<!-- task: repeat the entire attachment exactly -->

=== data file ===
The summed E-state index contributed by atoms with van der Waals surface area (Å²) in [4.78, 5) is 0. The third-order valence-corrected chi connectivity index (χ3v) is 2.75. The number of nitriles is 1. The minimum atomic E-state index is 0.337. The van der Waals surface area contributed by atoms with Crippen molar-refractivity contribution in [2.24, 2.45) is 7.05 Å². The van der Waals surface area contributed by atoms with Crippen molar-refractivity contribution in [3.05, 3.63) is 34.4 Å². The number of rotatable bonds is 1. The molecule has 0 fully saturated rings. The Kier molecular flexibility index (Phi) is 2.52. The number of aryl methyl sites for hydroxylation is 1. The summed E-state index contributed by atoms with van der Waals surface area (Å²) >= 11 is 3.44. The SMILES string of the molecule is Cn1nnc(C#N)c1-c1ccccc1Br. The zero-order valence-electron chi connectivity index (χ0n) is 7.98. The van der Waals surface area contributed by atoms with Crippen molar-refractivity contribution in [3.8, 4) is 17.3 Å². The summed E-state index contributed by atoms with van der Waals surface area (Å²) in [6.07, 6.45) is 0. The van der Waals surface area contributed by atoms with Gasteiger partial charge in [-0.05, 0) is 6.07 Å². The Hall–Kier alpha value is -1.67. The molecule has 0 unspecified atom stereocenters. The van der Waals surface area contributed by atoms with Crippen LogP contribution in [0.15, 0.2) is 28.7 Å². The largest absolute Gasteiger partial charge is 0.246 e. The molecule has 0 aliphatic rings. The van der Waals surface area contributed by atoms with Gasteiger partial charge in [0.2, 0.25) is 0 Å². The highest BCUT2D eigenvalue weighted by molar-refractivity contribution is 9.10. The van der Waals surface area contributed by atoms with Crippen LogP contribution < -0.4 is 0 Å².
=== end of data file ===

The summed E-state index contributed by atoms with van der Waals surface area (Å²) in [4.78, 5) is 0. The third-order valence-corrected chi connectivity index (χ3v) is 2.75. The number of nitriles is 1. The minimum atomic E-state index is 0.337. The van der Waals surface area contributed by atoms with Crippen molar-refractivity contribution in [2.24, 2.45) is 7.05 Å². The van der Waals surface area contributed by atoms with Crippen molar-refractivity contribution in [3.05, 3.63) is 34.4 Å². The number of rotatable bonds is 1. The molecule has 0 fully saturated rings. The Kier molecular flexibility index (Phi) is 2.52. The number of aryl methyl sites for hydroxylation is 1. The summed E-state index contributed by atoms with van der Waals surface area (Å²) >= 11 is 3.44. The SMILES string of the molecule is Cn1nnc(C#N)c1-c1ccccc1Br. The zero-order valence-electron chi connectivity index (χ0n) is 7.98. The van der Waals surface area contributed by atoms with Crippen molar-refractivity contribution in [3.8, 4) is 17.3 Å². The summed E-state index contributed by atoms with van der Waals surface area (Å²) in [6.07, 6.45) is 0. The van der Waals surface area contributed by atoms with Gasteiger partial charge in [-0.05, 0) is 6.07 Å². The Hall–Kier alpha value is -1.67. The molecule has 0 unspecified atom stereocenters. The van der Waals surface area contributed by atoms with Crippen LogP contribution in [0.15, 0.2) is 28.7 Å². The largest absolute Gasteiger partial charge is 0.246 e. The molecule has 0 aliphatic rings. The van der Waals surface area contributed by atoms with Gasteiger partial charge in [0.2, 0.25) is 0 Å². The highest BCUT2D eigenvalue weighted by molar-refractivity contribution is 9.10. The van der Waals surface area contributed by atoms with Crippen LogP contribution < -0.4 is 0 Å².